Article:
Adding More Liquid Is Key To Prevent Dry Baked Goods At High Altitude

If you've ever gone up into the mountains and felt a shortness of breath or had a rollerball pen explode on an airplane, you're well aware of the effects altitude can have on humans and inanimate objects. The higher the altitude, the less air pressure pressing down on earth.

Baking is a science that requires precision and timing to have all ingredients working together in order to get that perfect fluffy muffin or doughy bread. The change in atmospheric pressure from sea level to high altitude makes the science of baking a little less exact and a bit on the finicky side. Once you reach a certain height, adjustments need to be made to any baked good recipe to account for the drop in pressure. Adding more liquid happens to be an important modification if you want to avoid a crumbly, dry cookie. Just how much more should you add? That's where the finicky part comes in, but there are some general rules of thumb to follow.

How to adjust baked good recipes for high altitude

The lower air pressure that comes with high altitude speeds up the rate of evaporation. The molecules of the air aren't pushing down as hard on the surface of the water as they are down at sea level. This means the water molecules will be further apart, thus increasing the rate at which they evaporate. The air is also drier and thinner. Anything containing moisture, like a bag of flour, will have less moisture at altitude than it does at sea level. Because of this, a dry flour will soak up more liquid and leave you with dry baked goods.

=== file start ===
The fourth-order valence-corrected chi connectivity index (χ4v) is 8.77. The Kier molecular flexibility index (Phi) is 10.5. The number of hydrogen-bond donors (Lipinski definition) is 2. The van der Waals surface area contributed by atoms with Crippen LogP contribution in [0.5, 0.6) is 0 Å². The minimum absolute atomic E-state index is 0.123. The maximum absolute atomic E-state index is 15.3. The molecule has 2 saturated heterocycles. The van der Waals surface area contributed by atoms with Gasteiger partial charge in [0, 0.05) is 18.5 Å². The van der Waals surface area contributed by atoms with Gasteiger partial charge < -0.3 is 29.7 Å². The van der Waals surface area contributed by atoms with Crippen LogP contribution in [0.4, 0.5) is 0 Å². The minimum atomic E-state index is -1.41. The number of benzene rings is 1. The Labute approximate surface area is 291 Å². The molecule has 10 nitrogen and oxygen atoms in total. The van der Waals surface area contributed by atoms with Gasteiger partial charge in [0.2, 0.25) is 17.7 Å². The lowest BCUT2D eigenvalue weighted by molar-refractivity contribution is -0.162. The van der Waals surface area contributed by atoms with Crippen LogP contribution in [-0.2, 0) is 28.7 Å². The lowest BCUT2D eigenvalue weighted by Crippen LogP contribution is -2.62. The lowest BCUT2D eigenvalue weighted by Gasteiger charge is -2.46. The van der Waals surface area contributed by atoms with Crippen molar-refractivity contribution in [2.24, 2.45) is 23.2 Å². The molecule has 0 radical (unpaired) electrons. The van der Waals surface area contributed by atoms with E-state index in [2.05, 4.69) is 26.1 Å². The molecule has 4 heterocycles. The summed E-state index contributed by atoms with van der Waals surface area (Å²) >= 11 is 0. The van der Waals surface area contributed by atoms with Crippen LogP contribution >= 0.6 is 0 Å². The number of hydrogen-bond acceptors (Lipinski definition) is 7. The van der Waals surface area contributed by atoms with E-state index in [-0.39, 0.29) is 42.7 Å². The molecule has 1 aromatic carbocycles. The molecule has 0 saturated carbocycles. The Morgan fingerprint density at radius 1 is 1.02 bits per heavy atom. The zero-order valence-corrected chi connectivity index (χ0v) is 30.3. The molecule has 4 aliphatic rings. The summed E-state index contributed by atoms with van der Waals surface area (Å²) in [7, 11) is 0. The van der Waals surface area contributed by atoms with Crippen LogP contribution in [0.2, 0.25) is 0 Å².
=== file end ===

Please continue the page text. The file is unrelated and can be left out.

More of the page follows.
To counteract this, you'll need to up the amount of liquid you use if you're baking at an elevation above 3,500 feet. Generally speaking, you can add 9% more liquid when baking at 3,500 feet elevation, 15% for 5,000 feet, and 22% for 7,500 feet. If math is not your thing, perhaps an easier work around is to gauge the feel of the dough or batter as you're working. If it seems dry, too thick, or crumbly instead of coming together evenly, add more liquid a tablespoon at a time until it reaches a better consistency.